Events & exhibitions
event • Radcliffe Day

Radcliffe Day 2020

  • Friday, May 29, 2020
    12:30 PM ET
  • Online on Zoom
Radcliffe Day 2020

In celebration of Radcliffe Day 2020 and the 20th anniversary of the founding of the Radcliffe Institute for Advanced Study, please join us for a conversation between Tomiko Brown-Nagin, current Institute dean, and Drew Gilpin Faust, Radcliffe’s founding dean and president emerita of Harvard University.

In August 2000, the late Mary Maples Dunn, then acting dean of the Radcliffe Institute for Advanced Study, wrote a thoughtful letter to Neil L. Rudenstine, then president of Harvard University, thanking him for the “most unusual opportunity” of overseeing the transition of Radcliffe College into the newly formed Institute. Some 20 years later, Drew Gilpin Faust, Dunn’s successor, will join Dean Tomiko Brown-Nagin to mark this important milestone in Radcliffe’s history by reflecting on the Institute’s founding and growth, its current strategic direction, and the critical role of an engaged, interdisciplinary institute for advanced study in our University and our world.

Program runs 12:30–1:30 pm ET.



Tomiko Brown-Nagin

Tomiko Brown-Nagin, a legal historian and an expert in constitutional law and education law and policy, is the dean of the Radcliffe Institute for Advanced Study, the Daniel P.S. Paul Professor of Constitutional Law at Harvard Law School, and a professor of history in the Harvard Faculty of Arts and Sciences. Her book Courage to Dissent: Atlanta and the Long History of the Civil Rights Movement (Oxford University Press, 2011) won six awards, including the Bancroft Prize. Brown-Nagin has previously served as faculty director of Harvard Law School’s Charles Hamilton Houston Institute and as codirector of Harvard Law School’s law and history program.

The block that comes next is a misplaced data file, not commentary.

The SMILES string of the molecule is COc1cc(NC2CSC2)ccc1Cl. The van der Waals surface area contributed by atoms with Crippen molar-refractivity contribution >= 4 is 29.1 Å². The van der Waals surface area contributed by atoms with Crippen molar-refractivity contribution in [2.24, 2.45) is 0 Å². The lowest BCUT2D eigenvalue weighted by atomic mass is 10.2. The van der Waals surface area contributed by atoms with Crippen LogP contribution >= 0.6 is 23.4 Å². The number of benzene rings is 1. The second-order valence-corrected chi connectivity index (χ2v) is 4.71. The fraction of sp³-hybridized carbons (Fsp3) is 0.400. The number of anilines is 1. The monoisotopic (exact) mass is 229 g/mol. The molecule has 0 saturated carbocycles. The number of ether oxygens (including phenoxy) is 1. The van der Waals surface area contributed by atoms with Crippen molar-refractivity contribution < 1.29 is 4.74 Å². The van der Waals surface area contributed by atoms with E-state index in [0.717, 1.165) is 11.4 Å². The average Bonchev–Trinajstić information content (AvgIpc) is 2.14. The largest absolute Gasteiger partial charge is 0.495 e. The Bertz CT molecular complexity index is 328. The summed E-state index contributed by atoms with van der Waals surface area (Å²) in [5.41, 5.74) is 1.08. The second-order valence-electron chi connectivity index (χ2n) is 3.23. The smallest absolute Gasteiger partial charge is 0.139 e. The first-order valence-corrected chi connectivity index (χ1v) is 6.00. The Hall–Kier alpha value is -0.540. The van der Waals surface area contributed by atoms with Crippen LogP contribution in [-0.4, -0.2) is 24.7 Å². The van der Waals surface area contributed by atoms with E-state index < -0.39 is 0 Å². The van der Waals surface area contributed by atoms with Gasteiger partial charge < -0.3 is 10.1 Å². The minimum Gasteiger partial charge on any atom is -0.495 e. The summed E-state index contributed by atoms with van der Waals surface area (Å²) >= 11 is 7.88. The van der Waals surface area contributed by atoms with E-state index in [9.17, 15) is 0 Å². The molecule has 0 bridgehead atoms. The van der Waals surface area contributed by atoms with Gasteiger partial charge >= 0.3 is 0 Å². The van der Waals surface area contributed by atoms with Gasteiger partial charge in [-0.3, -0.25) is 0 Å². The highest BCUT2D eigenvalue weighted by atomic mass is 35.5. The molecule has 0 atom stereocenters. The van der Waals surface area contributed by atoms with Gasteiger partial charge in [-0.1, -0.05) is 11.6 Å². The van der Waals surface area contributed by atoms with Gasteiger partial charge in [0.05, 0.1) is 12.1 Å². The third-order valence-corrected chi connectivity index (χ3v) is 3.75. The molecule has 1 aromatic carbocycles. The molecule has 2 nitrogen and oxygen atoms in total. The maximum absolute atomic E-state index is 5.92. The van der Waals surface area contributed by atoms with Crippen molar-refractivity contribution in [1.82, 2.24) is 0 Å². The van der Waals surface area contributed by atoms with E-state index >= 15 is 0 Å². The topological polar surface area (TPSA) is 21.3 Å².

Drew Gilpin Faust

Drew Gilpin Faust is president emerita of Harvard—the first woman to hold that role—and the Arthur Kingsley Porter University Professor. She was the founding dean of the Radcliffe Institute. Before coming to Harvard, she was the Annenberg Professor of History at the University of Pennsylvania. She is the author of six books, including This Republic of Suffering: Death and the American Civil War (Knopf, 2008), named one of “The 10 Best Books of 2008” by the New York Times.

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